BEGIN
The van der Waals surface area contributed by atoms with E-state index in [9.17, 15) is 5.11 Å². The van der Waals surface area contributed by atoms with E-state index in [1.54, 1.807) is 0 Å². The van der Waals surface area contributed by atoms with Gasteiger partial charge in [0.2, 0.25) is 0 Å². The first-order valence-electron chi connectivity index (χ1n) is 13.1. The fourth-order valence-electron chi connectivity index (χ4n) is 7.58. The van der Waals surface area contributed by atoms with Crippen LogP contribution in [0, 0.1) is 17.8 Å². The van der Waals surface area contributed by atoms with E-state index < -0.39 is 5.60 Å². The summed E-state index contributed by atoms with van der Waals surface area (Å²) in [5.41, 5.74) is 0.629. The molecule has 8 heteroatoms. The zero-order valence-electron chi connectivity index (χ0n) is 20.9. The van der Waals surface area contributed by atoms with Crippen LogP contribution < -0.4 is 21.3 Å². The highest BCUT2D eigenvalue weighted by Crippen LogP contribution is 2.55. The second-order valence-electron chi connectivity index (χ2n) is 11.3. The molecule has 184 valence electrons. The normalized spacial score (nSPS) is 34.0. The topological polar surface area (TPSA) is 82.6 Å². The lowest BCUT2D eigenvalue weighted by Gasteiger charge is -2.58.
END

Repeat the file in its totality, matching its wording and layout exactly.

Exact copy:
The van der Waals surface area contributed by atoms with E-state index in [9.17, 15) is 5.11 Å². The van der Waals surface area contributed by atoms with E-state index in [1.54, 1.807) is 0 Å². The van der Waals surface area contributed by atoms with Gasteiger partial charge in [0.2, 0.25) is 0 Å². The first-order valence-electron chi connectivity index (χ1n) is 13.1. The fourth-order valence-electron chi connectivity index (χ4n) is 7.58. The van der Waals surface area contributed by atoms with Crippen LogP contribution in [0, 0.1) is 17.8 Å². The van der Waals surface area contributed by atoms with E-state index < -0.39 is 5.60 Å². The summed E-state index contributed by atoms with van der Waals surface area (Å²) in [5.41, 5.74) is 0.629. The molecule has 8 heteroatoms. The zero-order valence-electron chi connectivity index (χ0n) is 20.9. The van der Waals surface area contributed by atoms with Crippen LogP contribution < -0.4 is 21.3 Å². The highest BCUT2D eigenvalue weighted by Crippen LogP contribution is 2.55. The second-order valence-electron chi connectivity index (χ2n) is 11.3. The molecule has 184 valence electrons. The normalized spacial score (nSPS) is 34.0. The topological polar surface area (TPSA) is 82.6 Å². The lowest BCUT2D eigenvalue weighted by Gasteiger charge is -2.58.